How to read the maps that predict hurricane paths

Where will Hurricane Dorian go?
Where will Hurricane Dorian go?
Image: NASA Worldview, Earth Observing System Data and Information System
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Hurricanes blow. And unfortunately, the current models that predict their paths aren’t so great, either.

As of Friday morning (Aug. 30), the US National Hurricane Center has generated maps that show Hurricane Dorian barreling directly toward Florida. State authorities have declared a state of emergency to encourage residents to prepare for the storm, which should gain strength and make landfall early next week.

The trouble with these predictions, though, is that it’s hard to tell which ones will come true. The maps the National Weather Service generates are a combination of several different estimates, called spaghetti plots, which get their name from the spindly lines that show where a storm could go. Most often, researchers show several of these models’ lines at once, which makes it look like they’ve thrown a handful of loose spaghetti onto the map.

Quartz spoke with Jeff Masters, the director of meteorology at Weather Underground, a product of IBM, to explain how these models work and contribute to predicting a storm’s path. This conversation has been edited for length and clarity.

What do spaghetti models show us? 

Masters: These models form the basis for how a human forecaster builds a forecast. They’re helpful to look at because they give you an idea of the uncertainty that forecasters are considering when creating the official forecast.

These models subdivide the atmosphere into a 3D grid that has little cubes of the air. Inside each of those cubes, you have a piece of air that has an initial temperature, pressure, and humidity. Each of the cubes talks to its neighbor, like if you’ve got wind blowing from one cube to the other.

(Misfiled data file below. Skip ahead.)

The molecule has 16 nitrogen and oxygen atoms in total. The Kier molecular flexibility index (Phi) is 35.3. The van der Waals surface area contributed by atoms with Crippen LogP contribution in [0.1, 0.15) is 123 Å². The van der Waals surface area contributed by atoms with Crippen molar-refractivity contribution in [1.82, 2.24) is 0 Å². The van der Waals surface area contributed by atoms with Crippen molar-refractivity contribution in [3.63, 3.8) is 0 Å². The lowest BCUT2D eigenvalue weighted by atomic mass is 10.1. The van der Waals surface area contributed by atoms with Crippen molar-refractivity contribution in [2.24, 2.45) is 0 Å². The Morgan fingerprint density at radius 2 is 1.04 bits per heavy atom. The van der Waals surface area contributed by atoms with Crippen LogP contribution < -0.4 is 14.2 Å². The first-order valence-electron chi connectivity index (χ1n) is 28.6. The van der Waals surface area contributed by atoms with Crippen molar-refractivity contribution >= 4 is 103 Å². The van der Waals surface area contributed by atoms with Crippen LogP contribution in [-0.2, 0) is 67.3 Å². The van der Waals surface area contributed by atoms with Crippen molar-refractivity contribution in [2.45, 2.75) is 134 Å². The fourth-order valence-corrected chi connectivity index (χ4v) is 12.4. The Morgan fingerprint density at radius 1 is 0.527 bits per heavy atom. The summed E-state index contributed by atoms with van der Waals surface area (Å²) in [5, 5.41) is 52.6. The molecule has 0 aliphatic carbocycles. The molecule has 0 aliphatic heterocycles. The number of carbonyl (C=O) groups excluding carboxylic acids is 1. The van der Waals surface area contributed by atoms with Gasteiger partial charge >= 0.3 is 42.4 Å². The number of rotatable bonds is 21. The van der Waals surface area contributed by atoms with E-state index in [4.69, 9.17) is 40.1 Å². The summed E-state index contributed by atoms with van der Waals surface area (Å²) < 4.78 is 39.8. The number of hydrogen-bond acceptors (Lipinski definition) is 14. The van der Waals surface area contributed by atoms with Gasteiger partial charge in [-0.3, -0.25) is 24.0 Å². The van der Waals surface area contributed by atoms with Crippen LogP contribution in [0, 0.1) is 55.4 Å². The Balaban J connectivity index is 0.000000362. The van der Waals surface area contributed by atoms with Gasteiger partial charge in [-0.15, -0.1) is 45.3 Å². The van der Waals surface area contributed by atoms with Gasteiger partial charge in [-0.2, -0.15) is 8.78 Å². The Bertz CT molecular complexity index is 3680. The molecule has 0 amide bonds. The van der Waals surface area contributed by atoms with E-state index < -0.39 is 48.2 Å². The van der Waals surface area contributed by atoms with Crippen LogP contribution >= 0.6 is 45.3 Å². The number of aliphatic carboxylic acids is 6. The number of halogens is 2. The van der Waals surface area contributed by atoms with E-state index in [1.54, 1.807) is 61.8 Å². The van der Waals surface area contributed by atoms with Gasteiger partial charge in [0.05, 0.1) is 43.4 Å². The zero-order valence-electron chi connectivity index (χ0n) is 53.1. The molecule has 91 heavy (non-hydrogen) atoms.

Once you have that baseline information for each cube, you know what the physics are. There are mathematical equations that govern the behavior of the atmosphere, which behaves like a fluid. The equations of fluid dynamics are solved mathematically. 

Are some hurricane models more accurate than others? 

The European model and the American are both top-notch models, and it just happens to be that over the last three years, the European model has nudged out the American model. The reason the European model has been a bit better is because it’s got a much larger team that has spent a lot more time and a lot more money developing their product.

That said, the best forecast is never from an individual model. About 15 years ago, the US National Hurricane Center (NHC) started doing what they call the consensus model approach to forecasting. They realized if you take the five or so top computer models we have and kind of average them together, that forecast is almost always unbeatable. 

If you get the official forecast from NHC, that’s going to be the average of our five best models, which are the European Center for Medium-Range Weather Forecasting, the Global Forecast System (run by the US National Weather Service), the US National Weather Service Geophysical Fluid Dynamics Laboratory model, the United Kingdom Met Office model, and one other model typically.